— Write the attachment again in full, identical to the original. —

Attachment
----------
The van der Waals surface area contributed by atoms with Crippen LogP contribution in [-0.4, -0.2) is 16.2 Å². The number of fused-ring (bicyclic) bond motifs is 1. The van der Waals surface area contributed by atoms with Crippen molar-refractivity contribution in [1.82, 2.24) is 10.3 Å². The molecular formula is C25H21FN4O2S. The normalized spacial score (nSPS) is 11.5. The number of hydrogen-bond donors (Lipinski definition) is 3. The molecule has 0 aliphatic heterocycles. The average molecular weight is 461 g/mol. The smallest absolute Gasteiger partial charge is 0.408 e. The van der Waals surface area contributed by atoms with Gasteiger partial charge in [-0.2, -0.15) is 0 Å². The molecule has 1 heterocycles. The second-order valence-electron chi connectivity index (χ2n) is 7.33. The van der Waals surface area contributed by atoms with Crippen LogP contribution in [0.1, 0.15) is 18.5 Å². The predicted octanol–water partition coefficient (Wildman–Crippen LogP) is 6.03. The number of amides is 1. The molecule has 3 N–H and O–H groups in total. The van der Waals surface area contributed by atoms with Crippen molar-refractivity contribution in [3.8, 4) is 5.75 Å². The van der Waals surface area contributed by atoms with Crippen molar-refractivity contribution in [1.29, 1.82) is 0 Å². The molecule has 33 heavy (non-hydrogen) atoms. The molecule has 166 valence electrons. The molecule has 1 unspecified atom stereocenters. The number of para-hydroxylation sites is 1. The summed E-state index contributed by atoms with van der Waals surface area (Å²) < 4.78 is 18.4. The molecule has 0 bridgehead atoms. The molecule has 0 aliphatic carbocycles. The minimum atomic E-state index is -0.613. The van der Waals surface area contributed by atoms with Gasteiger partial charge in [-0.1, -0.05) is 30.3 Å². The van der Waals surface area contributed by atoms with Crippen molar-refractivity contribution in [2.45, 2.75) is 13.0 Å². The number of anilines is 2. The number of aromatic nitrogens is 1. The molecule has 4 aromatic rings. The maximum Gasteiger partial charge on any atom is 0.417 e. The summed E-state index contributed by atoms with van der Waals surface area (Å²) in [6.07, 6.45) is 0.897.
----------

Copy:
The van der Waals surface area contributed by atoms with Crippen LogP contribution in [-0.4, -0.2) is 16.2 Å². The number of fused-ring (bicyclic) bond motifs is 1. The van der Waals surface area contributed by atoms with Crippen molar-refractivity contribution in [1.82, 2.24) is 10.3 Å². The molecular formula is C25H21FN4O2S. The normalized spacial score (nSPS) is 11.5. The number of hydrogen-bond donors (Lipinski definition) is 3. The molecule has 0 aliphatic heterocycles. The average molecular weight is 461 g/mol. The smallest absolute Gasteiger partial charge is 0.408 e. The van der Waals surface area contributed by atoms with Gasteiger partial charge in [-0.2, -0.15) is 0 Å². The molecule has 1 heterocycles. The second-order valence-electron chi connectivity index (χ2n) is 7.33. The van der Waals surface area contributed by atoms with Crippen LogP contribution in [0.1, 0.15) is 18.5 Å². The predicted octanol–water partition coefficient (Wildman–Crippen LogP) is 6.03. The number of amides is 1. The molecule has 3 N–H and O–H groups in total. The van der Waals surface area contributed by atoms with Crippen molar-refractivity contribution in [3.8, 4) is 5.75 Å². The van der Waals surface area contributed by atoms with Crippen molar-refractivity contribution in [1.29, 1.82) is 0 Å². The molecule has 33 heavy (non-hydrogen) atoms. The molecule has 166 valence electrons. The molecule has 1 unspecified atom stereocenters. The number of para-hydroxylation sites is 1. The summed E-state index contributed by atoms with van der Waals surface area (Å²) < 4.78 is 18.4. The molecule has 0 bridgehead atoms. The molecule has 0 aliphatic carbocycles. The minimum atomic E-state index is -0.613. The van der Waals surface area contributed by atoms with Gasteiger partial charge in [-0.1, -0.05) is 30.3 Å². The van der Waals surface area contributed by atoms with Crippen molar-refractivity contribution in [2.45, 2.75) is 13.0 Å². The number of anilines is 2. The number of aromatic nitrogens is 1. The molecule has 4 aromatic rings. The maximum Gasteiger partial charge on any atom is 0.417 e. The summed E-state index contributed by atoms with van der Waals surface area (Å²) in [6.07, 6.45) is 0.897.